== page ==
Atmospheric volumes of greenhouse gases blamed for climate change hit a new record in 2012, the World Meteorological Organisation (WMO) said on Wednesday (November 6).
"So the news are not good news. The news are, if you look at the major greenhouse gases in particular CO2, methane and Nitrous Oxide, for all these major greenhouse gases the concentrations are reaching once again record levels," WMO Secretary-General Michel Jarraud told a news conference in Geneva at which he presented the U.N. climate agency's annual Greenhouse Gas Bulletin.
"This year is worse than last year, 2011. 2011 was worse than 2010. Every year we are reaching new things. And the more time is passing without action, the more the concentration and as a result the more the impact on the climate change," he said.
Greenhouse gas emissions are set to be 8-12 billion tonnes higher in 2020 than the level needed to keep global warming below two degrees, the U.N. Environment Programme said on Tuesday.
If the world pursues its "business as usual" trajectory, it will probably hit the two degree mark in the middle of the century, Jarraud said, noting that this would also affect the water cycle, sea levels and extreme weather events.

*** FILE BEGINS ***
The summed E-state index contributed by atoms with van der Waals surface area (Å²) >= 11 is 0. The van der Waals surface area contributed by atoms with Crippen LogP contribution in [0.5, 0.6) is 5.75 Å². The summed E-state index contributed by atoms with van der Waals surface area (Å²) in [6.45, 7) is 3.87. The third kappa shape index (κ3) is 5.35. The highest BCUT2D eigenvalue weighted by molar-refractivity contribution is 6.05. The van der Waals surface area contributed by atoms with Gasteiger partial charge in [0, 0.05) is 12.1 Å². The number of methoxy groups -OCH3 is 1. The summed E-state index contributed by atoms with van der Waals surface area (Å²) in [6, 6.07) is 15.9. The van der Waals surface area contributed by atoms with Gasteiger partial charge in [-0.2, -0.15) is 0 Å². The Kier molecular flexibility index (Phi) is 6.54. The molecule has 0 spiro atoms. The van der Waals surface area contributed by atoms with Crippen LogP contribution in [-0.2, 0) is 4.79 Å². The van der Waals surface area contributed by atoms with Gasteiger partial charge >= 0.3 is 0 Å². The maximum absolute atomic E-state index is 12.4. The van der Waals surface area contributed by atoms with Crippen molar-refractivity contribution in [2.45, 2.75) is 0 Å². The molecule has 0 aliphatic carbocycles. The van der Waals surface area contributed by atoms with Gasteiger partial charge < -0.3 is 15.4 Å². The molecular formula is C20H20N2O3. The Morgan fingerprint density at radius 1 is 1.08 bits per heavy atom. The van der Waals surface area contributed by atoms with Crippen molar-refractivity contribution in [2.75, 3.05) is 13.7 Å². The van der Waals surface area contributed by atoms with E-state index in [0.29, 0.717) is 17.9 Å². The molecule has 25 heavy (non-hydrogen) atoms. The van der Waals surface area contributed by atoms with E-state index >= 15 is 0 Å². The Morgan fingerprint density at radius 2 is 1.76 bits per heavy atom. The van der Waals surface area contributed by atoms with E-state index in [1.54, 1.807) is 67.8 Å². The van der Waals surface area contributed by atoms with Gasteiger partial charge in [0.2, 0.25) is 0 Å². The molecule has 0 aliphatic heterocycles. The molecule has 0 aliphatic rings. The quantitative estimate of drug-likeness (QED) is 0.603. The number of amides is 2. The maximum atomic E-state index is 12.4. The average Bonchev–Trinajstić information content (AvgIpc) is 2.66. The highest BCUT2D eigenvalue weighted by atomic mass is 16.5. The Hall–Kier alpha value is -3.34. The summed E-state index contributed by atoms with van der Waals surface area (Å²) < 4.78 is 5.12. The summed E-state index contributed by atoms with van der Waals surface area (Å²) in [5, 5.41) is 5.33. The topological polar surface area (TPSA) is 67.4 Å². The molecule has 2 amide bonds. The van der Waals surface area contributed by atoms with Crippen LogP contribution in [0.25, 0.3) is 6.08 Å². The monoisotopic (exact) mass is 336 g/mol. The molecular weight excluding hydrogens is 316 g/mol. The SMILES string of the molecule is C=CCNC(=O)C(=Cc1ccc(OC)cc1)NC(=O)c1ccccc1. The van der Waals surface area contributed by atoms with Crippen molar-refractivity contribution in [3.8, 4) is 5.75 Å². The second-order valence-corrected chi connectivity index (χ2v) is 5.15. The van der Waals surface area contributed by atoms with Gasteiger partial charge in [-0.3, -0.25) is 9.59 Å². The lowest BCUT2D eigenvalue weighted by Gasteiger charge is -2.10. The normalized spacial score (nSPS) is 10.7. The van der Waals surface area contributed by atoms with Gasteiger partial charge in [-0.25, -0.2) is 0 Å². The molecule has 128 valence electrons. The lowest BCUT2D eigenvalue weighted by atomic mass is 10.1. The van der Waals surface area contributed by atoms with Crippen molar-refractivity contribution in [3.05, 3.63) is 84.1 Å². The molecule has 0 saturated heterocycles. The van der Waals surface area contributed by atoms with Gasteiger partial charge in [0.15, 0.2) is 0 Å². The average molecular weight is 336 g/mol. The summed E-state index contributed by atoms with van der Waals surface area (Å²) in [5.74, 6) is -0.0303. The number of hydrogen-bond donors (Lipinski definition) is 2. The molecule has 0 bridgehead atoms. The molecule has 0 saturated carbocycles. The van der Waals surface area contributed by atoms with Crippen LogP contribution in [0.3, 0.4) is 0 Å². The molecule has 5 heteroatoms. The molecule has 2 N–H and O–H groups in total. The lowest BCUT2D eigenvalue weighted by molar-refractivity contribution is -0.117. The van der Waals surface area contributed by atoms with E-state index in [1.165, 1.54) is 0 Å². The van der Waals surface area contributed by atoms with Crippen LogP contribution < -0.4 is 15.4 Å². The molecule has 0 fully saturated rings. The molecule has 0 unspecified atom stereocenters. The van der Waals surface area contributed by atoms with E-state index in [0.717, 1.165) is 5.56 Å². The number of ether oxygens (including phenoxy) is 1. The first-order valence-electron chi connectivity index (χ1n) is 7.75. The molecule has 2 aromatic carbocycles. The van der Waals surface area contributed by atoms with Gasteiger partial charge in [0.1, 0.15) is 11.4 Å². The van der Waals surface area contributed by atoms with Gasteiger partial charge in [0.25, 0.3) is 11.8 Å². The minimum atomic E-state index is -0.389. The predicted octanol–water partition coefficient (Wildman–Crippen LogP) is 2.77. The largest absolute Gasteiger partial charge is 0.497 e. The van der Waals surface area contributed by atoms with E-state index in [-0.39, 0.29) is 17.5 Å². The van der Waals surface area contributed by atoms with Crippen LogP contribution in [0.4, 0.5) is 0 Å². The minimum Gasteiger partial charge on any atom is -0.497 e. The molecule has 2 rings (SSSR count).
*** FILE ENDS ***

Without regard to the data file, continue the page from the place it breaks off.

"We are worried not only about the impact on temperature, which is important, but also the impact on the water cycle: more droughts, more floods in other parts of the world. We are worried about the impact on a number of extreme weather events, we are worried about the impact on the sea level. So we often tend to focus on the temperature but we should not forget that it's more than temperature and the more we wait for action of course the more difficult it will be to stay under this limit and the more the impact will be for many countries therefore the more expensive it will be to adapt," Jarraud said.
The WMO bulletin said the volume of carbon dioxide, or CO2, the primary greenhouse gas emitted by human activities, grew faster in 2012 than in the previous decade, reaching 393.1 parts per million (ppm), 41 percent above the pre-industrial level.
The amount of the gas in the atmosphere grew by 2.2 ppm, higher than the average of 2.02 ppm over the past 10 years.
The second most important greenhouse gas, methane, continued to grow at a similar rate to the last four years, reaching a global average of 1819 parts per billion (ppb) in 2012, while the other main contributor, nitrous oxide, reached 325.1 ppb.
Presented by Adam Justice